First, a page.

The ideal goal of any brake job, both from the customer’s and the technician’s perspective, ought to be to restore the vehicle’s brake system and braking performance to the same safe condition as when it left the factory. Anything less is an incomplete and unsafe brake job. Of course, what constitutes this complete brake job will vary widely depending on the vehicle and the state of the braking system, and requires judgement calls by the technician as to what is required. This judgement call, however, should ideally be made based upon a thorough inspection and repair process, so as to ensure the highest quality performance and customer satisfaction.
The following describes not just the process of doing a complete brake job, but also the rationale for doing so and benefits that can help automotive shops to explain to customers why this complete brake job is so important. In doing so, shop technicians can be sure to keep customers happy and returning for future work.
Process of a complete brake job
The first step in a complete brake job is to have a brief conversation with customers about what their expectations are, in terms of how they use their vehicle, what kind of budget they have, and whether they want to use the same friction materials as in previous brake systems. In addition to this conversation, performing a thorough inspection of every aspect of the vehicle’s brake system – brake pads, shoes, rotors, calipers, hardware, hoses, lines, and master cylinder – is absolutely critical. Even though typically front brakes wear out first, and sometimes it is only necessary to clean and lubricate rear brakes, every aspect of the system should be inspected to determine what components must be replaced.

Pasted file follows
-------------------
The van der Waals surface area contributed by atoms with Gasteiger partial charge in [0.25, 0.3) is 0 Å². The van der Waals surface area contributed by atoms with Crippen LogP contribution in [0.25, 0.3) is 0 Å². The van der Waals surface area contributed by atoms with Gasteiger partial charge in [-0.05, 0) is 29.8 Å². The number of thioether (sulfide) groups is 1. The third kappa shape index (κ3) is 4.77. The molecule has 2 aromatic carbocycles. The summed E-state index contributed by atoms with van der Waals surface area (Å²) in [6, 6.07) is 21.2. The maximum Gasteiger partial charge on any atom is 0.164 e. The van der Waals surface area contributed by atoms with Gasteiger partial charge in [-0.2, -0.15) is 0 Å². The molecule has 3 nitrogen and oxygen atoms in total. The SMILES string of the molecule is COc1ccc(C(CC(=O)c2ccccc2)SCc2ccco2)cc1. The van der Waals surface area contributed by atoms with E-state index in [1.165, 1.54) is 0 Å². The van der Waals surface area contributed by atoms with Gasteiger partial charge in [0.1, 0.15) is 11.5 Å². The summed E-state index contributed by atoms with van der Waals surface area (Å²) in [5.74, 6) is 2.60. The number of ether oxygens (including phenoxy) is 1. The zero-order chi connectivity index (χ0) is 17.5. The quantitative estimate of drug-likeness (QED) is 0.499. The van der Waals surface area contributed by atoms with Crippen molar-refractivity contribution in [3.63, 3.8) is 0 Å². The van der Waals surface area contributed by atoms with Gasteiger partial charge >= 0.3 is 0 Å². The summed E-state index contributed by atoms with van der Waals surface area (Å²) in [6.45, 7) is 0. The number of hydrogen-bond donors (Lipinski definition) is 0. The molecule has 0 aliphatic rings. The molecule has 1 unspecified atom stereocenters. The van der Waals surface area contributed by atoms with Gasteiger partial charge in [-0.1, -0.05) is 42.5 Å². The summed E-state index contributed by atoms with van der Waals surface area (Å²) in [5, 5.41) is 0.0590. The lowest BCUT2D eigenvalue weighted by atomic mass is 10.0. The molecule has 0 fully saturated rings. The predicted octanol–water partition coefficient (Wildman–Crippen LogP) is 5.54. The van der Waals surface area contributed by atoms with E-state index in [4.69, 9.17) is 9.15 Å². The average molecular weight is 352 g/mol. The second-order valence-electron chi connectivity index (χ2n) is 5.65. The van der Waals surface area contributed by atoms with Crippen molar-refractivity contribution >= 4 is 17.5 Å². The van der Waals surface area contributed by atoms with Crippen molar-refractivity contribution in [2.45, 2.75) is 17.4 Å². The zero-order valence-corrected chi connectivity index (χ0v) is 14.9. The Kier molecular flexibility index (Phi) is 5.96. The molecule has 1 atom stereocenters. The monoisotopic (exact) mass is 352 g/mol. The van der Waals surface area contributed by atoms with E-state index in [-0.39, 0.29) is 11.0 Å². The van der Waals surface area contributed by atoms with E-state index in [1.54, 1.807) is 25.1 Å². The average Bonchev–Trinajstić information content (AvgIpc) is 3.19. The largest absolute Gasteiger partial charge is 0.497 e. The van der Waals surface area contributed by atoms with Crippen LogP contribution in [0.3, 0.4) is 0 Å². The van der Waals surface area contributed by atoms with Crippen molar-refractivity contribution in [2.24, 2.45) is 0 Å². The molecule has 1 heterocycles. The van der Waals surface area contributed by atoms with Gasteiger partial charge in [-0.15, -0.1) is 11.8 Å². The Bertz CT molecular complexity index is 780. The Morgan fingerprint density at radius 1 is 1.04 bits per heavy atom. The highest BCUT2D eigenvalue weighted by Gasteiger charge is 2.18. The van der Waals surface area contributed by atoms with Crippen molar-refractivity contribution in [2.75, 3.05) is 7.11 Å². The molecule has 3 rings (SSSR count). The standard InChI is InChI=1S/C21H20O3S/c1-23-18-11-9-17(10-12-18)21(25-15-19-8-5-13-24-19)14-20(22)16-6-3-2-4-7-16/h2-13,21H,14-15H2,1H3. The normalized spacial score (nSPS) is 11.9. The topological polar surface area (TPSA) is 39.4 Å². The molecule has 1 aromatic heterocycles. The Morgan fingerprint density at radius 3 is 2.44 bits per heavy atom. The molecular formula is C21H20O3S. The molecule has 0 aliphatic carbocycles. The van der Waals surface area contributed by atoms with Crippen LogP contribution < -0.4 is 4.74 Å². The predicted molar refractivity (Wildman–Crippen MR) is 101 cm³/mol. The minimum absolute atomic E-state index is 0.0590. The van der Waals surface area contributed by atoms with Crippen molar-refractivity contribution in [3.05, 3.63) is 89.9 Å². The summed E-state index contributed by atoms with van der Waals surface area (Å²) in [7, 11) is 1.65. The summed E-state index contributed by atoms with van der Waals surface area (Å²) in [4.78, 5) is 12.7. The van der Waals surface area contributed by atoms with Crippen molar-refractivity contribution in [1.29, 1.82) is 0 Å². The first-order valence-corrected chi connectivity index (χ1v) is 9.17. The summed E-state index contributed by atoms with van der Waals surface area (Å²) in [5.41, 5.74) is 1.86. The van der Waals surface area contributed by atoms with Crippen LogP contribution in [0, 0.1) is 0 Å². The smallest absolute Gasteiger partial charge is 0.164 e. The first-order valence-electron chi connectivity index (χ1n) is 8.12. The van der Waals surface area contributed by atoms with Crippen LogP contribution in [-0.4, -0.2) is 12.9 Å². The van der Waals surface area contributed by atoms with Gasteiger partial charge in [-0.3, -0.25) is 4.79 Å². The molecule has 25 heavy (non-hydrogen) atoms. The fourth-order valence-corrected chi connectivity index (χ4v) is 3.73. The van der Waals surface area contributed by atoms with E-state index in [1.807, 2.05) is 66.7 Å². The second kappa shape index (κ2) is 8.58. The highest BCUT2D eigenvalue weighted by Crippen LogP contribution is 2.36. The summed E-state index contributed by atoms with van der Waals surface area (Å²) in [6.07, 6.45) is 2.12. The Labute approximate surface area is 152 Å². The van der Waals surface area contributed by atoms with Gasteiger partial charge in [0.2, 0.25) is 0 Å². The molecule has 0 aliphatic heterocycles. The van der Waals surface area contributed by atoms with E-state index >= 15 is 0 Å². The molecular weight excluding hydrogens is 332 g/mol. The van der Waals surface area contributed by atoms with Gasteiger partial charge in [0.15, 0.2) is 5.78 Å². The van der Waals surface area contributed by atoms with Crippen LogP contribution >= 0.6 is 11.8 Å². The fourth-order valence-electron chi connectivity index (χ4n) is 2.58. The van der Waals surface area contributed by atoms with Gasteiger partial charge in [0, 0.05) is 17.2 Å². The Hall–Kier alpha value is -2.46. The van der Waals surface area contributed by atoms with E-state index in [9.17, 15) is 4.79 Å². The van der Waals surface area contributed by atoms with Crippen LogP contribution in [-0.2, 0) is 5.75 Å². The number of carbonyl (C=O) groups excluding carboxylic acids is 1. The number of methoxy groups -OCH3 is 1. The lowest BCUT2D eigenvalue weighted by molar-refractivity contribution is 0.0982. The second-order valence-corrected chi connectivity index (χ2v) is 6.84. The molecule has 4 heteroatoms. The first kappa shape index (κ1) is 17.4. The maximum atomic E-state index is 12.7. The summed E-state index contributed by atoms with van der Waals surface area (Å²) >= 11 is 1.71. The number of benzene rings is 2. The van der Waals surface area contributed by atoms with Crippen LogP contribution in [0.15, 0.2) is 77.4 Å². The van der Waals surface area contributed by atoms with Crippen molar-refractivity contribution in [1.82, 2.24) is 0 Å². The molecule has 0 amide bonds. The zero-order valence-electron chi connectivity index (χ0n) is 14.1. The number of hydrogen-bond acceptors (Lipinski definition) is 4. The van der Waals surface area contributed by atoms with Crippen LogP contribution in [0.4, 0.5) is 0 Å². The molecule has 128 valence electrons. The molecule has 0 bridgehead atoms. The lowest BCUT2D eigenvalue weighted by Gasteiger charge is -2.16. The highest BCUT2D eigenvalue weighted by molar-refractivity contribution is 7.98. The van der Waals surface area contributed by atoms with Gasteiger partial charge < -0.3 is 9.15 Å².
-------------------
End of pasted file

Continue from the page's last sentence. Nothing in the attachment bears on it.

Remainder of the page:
If, in the process of inspecting a vehicle’s brakes, a technician notices that the vehicle’s front brake pads or rotors are worn, it is best to replace the rotors, brake pads, and hardware all at once. Hardware should be replaced each time that rotors and friction materials are, since the hardware is composed of spring steel and loses its elasticity over time. When that happens, the hardware isn’t as able to keep the rotors and pads separate, as is necessary, leading to premature wear on new brake components.
Rotors and brake pads are grouped together in this description of replacing components intentionally because when replacing brake pads, it is best to replace rotors as well. Used brake rotors have a friction film that has transferred from the brake pad to the braking surface of the rotor. Failing to replace the rotors, or at least remove the old friction film on the used rotors, lengthens stopping distance and therefore makes the brakes less safe. If absolutely necessary, it is possible to remove the old friction film by turning the rotors and non-directionally roughening their surface with sandpaper, but later on in the article, we’ll discuss why this is not an ideal solution from a safety standpoint.
In addition to replacing brake pads, rotors, and hardware, it is important to clean every part of the brake system well. In particular, technicians should remove rust from steering knuckle and mounting bracket, if it is present, all the way down to bare iron. Thin layers of rust that form in these areas lead to uneven wearing and sticking of brake pads, and ultimately a longer stopping distance. Rust removal is extremely important, especially considering that rust forms in brake systems in roughly half of the U.S. and causes dramatic reductions in braking efficiency. After cleaning, technicians should also lubricate any metal-to-metal contact points to enable the proper amount of motion movement in the brake system.